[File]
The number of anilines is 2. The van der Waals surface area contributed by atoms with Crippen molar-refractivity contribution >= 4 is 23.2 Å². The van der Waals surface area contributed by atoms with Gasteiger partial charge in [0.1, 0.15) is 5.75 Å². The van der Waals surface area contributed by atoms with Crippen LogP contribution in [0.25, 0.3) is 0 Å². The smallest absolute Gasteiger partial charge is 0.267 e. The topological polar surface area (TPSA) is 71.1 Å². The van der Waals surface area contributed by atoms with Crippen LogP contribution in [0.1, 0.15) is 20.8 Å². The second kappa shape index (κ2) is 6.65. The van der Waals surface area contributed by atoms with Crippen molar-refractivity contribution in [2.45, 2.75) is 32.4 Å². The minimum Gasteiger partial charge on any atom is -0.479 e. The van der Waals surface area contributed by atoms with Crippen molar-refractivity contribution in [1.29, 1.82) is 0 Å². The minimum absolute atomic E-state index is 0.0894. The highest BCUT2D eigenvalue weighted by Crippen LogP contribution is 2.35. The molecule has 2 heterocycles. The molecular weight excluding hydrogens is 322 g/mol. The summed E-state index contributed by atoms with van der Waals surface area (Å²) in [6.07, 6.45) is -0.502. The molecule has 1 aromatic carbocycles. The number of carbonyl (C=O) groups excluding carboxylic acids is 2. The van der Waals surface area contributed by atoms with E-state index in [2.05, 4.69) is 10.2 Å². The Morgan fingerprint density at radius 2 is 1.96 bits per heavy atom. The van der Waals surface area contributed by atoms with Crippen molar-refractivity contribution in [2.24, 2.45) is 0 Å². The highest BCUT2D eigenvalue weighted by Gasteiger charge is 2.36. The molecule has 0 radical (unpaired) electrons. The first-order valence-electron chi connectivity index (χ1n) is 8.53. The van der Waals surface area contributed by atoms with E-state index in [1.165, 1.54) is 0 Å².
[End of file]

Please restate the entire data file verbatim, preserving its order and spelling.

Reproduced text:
The number of anilines is 2. The van der Waals surface area contributed by atoms with Crippen molar-refractivity contribution >= 4 is 23.2 Å². The van der Waals surface area contributed by atoms with Gasteiger partial charge in [0.1, 0.15) is 5.75 Å². The van der Waals surface area contributed by atoms with Crippen LogP contribution in [0.25, 0.3) is 0 Å². The smallest absolute Gasteiger partial charge is 0.267 e. The topological polar surface area (TPSA) is 71.1 Å². The van der Waals surface area contributed by atoms with Crippen LogP contribution in [0.1, 0.15) is 20.8 Å². The second kappa shape index (κ2) is 6.65. The van der Waals surface area contributed by atoms with Crippen molar-refractivity contribution in [2.45, 2.75) is 32.4 Å². The minimum Gasteiger partial charge on any atom is -0.479 e. The van der Waals surface area contributed by atoms with Crippen molar-refractivity contribution in [1.29, 1.82) is 0 Å². The minimum absolute atomic E-state index is 0.0894. The highest BCUT2D eigenvalue weighted by Crippen LogP contribution is 2.35. The molecule has 2 heterocycles. The molecular weight excluding hydrogens is 322 g/mol. The summed E-state index contributed by atoms with van der Waals surface area (Å²) in [6.07, 6.45) is -0.502. The molecule has 1 aromatic carbocycles. The number of carbonyl (C=O) groups excluding carboxylic acids is 2. The van der Waals surface area contributed by atoms with E-state index in [2.05, 4.69) is 10.2 Å². The Morgan fingerprint density at radius 2 is 1.96 bits per heavy atom. The van der Waals surface area contributed by atoms with Crippen molar-refractivity contribution in [2.24, 2.45) is 0 Å². The highest BCUT2D eigenvalue weighted by Gasteiger charge is 2.36. The molecule has 0 radical (unpaired) electrons. The first-order valence-electron chi connectivity index (χ1n) is 8.53. The van der Waals surface area contributed by atoms with E-state index in [1.165, 1.54) is 0 Å².